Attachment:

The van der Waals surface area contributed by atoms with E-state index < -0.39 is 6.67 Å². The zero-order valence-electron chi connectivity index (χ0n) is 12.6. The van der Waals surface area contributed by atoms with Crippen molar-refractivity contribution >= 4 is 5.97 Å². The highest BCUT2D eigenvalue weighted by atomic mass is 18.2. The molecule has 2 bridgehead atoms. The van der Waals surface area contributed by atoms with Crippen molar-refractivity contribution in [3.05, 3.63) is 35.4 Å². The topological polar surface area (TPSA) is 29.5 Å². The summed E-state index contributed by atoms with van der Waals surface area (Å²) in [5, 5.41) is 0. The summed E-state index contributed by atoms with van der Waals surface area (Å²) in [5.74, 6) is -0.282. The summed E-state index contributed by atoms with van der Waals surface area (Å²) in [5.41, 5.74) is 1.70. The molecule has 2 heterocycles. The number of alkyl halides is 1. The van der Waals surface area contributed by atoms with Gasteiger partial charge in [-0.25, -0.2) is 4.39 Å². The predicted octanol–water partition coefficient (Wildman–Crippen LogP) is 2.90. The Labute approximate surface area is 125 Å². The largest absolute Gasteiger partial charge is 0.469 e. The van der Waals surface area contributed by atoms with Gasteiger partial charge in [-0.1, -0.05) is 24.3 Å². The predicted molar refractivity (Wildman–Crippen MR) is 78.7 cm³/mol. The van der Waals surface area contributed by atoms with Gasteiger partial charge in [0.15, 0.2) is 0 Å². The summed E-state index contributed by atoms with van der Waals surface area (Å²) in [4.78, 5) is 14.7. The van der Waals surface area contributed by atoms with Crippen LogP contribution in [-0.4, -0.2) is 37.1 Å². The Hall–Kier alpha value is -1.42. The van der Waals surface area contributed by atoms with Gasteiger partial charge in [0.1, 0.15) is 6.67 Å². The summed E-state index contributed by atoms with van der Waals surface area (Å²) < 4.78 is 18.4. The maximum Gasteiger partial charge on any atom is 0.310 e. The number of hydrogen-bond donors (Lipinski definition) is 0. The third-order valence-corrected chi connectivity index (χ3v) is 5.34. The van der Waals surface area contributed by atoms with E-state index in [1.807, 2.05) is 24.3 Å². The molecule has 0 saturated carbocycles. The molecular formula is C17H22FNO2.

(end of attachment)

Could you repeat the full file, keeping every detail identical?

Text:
The van der Waals surface area contributed by atoms with E-state index < -0.39 is 6.67 Å². The zero-order valence-electron chi connectivity index (χ0n) is 12.6. The van der Waals surface area contributed by atoms with Crippen molar-refractivity contribution >= 4 is 5.97 Å². The highest BCUT2D eigenvalue weighted by atomic mass is 18.2. The molecule has 2 bridgehead atoms. The van der Waals surface area contributed by atoms with Crippen molar-refractivity contribution in [3.05, 3.63) is 35.4 Å². The topological polar surface area (TPSA) is 29.5 Å². The summed E-state index contributed by atoms with van der Waals surface area (Å²) in [5, 5.41) is 0. The summed E-state index contributed by atoms with van der Waals surface area (Å²) in [5.74, 6) is -0.282. The summed E-state index contributed by atoms with van der Waals surface area (Å²) in [5.41, 5.74) is 1.70. The molecule has 2 heterocycles. The number of alkyl halides is 1. The van der Waals surface area contributed by atoms with Gasteiger partial charge in [-0.25, -0.2) is 4.39 Å². The predicted octanol–water partition coefficient (Wildman–Crippen LogP) is 2.90. The Labute approximate surface area is 125 Å². The largest absolute Gasteiger partial charge is 0.469 e. The van der Waals surface area contributed by atoms with Gasteiger partial charge in [-0.1, -0.05) is 24.3 Å². The predicted molar refractivity (Wildman–Crippen MR) is 78.7 cm³/mol. The van der Waals surface area contributed by atoms with Gasteiger partial charge in [0.15, 0.2) is 0 Å². The summed E-state index contributed by atoms with van der Waals surface area (Å²) in [4.78, 5) is 14.7. The van der Waals surface area contributed by atoms with Crippen LogP contribution in [-0.4, -0.2) is 37.1 Å². The Hall–Kier alpha value is -1.42. The van der Waals surface area contributed by atoms with Gasteiger partial charge in [0.1, 0.15) is 6.67 Å². The summed E-state index contributed by atoms with van der Waals surface area (Å²) < 4.78 is 18.4. The maximum Gasteiger partial charge on any atom is 0.310 e. The number of hydrogen-bond donors (Lipinski definition) is 0. The third-order valence-corrected chi connectivity index (χ3v) is 5.34. The van der Waals surface area contributed by atoms with E-state index in [1.807, 2.05) is 24.3 Å². The molecule has 0 saturated carbocycles. The molecular formula is C17H22FNO2.